The Unlikely Pilgrimage of Harold Fry by Rachel Joyce
August 13, 2012
“Laughing through tears” – an exquisite state of being, n’est-ce pas? When I heard this new novel described as being responsible for such a condition in several different reviews, I promptly placed it on my “to-read” list and thought I’d share the news with you. If you get to it before I do, let us know if it’s as enchanting as it sounds.
The tale begins with: “It was an ordinary morning in mid-April that smelled of clean washing and grass clippings.” Yum. If a writer is supposed to hook a reader in the first paragraph, consider me caught! (It doesn’t always take high drama to snag me.) On that morning, Harold Fry is replying by post to the news that an old friend is very ill. Rather than dropping his note in the mailbox, he spontaneously decides to hand deliver it to the patient instead. And here’s the catch: she is situated some 600 miles across England. Sounding a little like something Forrest Gump might do, he sets off at that very moment with no preparation whatsoever. A long walk allows for much consideration of one’s place in life and the relationships with those who populate it. And so the story begins to unfold. Author Rachel Joyce herself, describes her writing voice as “celebrating the ordinary, linking laughter and pain.” There is a wonderful interview in Chatelaine magazine which my writing buddies among you will particularly enjoy. Plunk your mouse on this link: Chatelaine interview with Rachel Joyce. As usual, click on the book cover above to learn more about the story – the link is to Rachel Joyce’s website and it is terrific reading unto itself!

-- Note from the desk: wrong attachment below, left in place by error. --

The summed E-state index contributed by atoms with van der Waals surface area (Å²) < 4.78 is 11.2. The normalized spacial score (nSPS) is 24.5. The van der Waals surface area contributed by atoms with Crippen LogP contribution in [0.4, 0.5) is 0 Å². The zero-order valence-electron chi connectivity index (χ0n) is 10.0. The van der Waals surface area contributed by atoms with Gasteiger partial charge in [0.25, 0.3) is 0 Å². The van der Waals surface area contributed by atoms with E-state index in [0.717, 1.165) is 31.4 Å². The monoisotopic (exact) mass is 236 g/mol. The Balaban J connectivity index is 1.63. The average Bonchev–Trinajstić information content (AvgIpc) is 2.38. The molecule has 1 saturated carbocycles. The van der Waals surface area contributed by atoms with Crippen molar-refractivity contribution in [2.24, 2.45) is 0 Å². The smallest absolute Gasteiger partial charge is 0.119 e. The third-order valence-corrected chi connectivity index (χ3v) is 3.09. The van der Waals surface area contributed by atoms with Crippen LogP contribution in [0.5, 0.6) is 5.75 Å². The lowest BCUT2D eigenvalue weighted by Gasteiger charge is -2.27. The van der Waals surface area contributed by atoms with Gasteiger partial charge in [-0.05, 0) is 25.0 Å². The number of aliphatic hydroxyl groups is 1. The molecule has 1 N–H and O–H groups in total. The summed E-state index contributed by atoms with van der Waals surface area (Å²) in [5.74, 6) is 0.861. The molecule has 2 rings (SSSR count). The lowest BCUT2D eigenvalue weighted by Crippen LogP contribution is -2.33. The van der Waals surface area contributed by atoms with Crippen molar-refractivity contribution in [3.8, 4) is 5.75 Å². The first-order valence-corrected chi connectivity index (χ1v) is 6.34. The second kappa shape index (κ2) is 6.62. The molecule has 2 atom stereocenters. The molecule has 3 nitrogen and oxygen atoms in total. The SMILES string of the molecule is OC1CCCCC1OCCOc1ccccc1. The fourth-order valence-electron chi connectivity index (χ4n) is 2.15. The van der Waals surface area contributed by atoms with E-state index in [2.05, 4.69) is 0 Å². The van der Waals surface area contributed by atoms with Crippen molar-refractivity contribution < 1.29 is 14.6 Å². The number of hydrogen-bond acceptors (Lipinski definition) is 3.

I’ve had a great summer of reading so far and hope you have as well. Feel free to let us know about any pleasant surprises (or warn us about the duds too!) Along with the Back to School flyers I’ve been noticing a number of promotions for the new season of book releases. (I’m just that nerdy) Things are looking bright ahead!